If you want to start a collection, there are plenty of things out there which are still reasonably priced. No matter what you are interested in, you can still build a nice collection. Be selective and buy the best you can find. It’s the hunt that matters.
Use your imagination. Don’t be put off if something isn’t perfect. If you want planters for your porch or garden, old enamelware or a washtub can provide a great look, and if well used, might already provide drainage! If you want flowering vines in your garden, an old farm tool which isn’t museum quality or has just outlived its useful life might be the perfect prop. Planning a big party? No one will notice the chip in a vase when it’s filled with flowers. And you won’t be that upset if someone accidentally breaks it.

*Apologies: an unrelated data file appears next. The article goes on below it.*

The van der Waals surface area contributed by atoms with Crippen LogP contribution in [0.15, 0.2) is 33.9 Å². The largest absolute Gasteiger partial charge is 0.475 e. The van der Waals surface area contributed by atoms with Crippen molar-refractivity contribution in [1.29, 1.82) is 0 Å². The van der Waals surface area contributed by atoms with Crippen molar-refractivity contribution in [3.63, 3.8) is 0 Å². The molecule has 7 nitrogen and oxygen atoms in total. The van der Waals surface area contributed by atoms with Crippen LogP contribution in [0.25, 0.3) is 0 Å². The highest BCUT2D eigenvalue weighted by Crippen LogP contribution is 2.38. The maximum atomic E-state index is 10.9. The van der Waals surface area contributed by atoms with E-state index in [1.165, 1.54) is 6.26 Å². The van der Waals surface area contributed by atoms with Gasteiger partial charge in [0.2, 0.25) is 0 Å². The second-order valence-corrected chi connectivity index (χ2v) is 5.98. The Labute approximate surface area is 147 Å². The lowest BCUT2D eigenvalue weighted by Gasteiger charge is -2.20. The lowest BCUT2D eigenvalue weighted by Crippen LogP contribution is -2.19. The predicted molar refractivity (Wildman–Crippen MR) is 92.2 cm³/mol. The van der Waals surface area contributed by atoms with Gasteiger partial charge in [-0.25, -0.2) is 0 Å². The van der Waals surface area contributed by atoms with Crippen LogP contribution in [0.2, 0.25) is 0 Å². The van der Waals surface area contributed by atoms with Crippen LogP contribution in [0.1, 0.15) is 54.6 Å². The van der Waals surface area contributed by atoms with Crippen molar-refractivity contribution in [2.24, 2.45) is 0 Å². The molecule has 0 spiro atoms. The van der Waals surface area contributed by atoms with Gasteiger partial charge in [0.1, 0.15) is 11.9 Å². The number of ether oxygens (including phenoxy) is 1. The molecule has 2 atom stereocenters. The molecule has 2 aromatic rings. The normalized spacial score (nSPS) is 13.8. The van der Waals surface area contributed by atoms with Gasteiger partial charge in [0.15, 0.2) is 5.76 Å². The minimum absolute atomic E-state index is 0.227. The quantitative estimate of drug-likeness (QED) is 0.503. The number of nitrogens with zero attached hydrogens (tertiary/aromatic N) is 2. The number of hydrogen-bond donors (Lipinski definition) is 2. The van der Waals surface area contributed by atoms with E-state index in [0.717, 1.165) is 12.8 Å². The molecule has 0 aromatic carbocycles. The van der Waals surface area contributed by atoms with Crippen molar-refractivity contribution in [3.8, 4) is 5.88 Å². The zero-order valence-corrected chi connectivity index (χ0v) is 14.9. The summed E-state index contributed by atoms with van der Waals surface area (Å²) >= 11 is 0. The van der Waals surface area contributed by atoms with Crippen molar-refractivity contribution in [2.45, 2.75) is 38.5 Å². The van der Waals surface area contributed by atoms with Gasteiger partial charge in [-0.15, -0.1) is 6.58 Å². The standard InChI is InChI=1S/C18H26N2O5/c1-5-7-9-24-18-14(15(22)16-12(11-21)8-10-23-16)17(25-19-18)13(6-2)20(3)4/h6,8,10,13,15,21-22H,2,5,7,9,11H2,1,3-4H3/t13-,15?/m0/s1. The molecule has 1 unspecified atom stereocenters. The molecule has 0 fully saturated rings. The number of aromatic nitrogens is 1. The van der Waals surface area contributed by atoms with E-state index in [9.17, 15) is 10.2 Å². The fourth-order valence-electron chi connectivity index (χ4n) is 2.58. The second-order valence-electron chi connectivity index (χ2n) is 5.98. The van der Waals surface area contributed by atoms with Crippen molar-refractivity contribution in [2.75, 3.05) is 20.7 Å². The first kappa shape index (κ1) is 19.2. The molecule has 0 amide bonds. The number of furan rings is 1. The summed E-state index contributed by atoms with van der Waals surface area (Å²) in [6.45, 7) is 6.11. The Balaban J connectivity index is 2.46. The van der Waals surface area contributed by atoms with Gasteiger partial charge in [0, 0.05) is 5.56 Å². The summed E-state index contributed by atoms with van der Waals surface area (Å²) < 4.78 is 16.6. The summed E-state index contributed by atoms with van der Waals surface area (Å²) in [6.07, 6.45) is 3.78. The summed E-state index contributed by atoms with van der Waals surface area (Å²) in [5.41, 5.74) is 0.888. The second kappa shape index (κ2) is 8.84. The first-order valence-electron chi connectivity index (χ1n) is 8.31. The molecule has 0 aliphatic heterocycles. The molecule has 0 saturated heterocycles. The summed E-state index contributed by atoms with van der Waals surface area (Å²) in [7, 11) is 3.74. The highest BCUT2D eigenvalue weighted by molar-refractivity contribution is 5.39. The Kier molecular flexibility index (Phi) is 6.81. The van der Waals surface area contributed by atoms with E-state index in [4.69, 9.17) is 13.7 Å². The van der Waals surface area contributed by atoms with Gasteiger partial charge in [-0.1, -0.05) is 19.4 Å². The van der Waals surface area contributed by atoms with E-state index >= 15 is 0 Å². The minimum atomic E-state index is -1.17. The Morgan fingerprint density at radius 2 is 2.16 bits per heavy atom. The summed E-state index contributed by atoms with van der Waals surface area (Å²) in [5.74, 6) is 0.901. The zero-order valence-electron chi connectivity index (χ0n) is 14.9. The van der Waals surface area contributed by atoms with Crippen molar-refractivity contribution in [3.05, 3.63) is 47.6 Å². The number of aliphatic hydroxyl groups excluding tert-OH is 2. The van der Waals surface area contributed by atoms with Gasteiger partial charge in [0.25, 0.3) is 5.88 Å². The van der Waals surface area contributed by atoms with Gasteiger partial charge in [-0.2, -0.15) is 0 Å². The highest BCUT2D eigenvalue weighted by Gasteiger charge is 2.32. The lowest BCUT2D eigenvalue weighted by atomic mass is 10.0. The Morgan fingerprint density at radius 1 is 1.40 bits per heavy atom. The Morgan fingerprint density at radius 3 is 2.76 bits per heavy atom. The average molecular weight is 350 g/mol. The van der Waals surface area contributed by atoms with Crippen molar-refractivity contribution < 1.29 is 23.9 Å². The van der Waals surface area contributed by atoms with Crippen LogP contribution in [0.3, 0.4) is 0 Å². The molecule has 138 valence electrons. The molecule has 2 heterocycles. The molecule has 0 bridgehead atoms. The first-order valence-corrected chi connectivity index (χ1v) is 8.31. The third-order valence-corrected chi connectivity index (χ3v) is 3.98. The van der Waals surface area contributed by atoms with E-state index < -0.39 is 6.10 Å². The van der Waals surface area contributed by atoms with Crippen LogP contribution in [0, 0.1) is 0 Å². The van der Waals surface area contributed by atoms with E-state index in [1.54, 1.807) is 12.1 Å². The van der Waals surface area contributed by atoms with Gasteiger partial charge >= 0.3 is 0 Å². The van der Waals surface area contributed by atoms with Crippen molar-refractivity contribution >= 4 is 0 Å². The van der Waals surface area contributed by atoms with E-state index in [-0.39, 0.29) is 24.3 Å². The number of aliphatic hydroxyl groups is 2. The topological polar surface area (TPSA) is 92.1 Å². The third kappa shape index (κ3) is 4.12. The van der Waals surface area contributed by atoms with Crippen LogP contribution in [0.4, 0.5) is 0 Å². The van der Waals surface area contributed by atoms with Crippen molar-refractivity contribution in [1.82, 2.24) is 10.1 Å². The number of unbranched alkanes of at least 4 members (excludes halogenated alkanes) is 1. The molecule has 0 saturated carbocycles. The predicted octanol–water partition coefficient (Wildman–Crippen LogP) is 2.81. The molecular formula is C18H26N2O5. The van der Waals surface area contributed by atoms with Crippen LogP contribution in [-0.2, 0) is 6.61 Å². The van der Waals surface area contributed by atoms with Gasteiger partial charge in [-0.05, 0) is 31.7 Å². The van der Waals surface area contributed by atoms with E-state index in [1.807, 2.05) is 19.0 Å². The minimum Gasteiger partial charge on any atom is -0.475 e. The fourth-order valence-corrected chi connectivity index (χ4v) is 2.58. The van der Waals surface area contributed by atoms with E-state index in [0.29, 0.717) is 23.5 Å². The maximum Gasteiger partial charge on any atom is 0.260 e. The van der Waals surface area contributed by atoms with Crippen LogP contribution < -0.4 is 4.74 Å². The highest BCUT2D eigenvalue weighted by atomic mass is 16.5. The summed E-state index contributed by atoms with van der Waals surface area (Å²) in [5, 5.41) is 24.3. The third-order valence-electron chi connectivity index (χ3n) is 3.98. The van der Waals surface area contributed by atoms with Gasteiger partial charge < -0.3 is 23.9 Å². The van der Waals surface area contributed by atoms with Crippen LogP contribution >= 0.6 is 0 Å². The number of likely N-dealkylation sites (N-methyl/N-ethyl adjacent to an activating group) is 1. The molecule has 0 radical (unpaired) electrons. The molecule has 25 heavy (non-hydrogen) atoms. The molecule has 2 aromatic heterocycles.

Don’t be intimidated by the word “antique”. Your price range doesn’t matter. Whether it’s an original Duncan Phyfe piece of furniture or a Holt Howard condiment set it celebrates our history and culture and can tell us a little bit about where we come from. An old nut chopper can introduce you to the history of industrial design. An old tool to a skill almost lost. In this disposable culture, finding and actually using old things can teach us values we’ve almost forgotten.
If you like it, buy it because if it’s as good as you think it is, it won’t be there the next time you come around.
But most of all, have fun and look for something that makes you happy.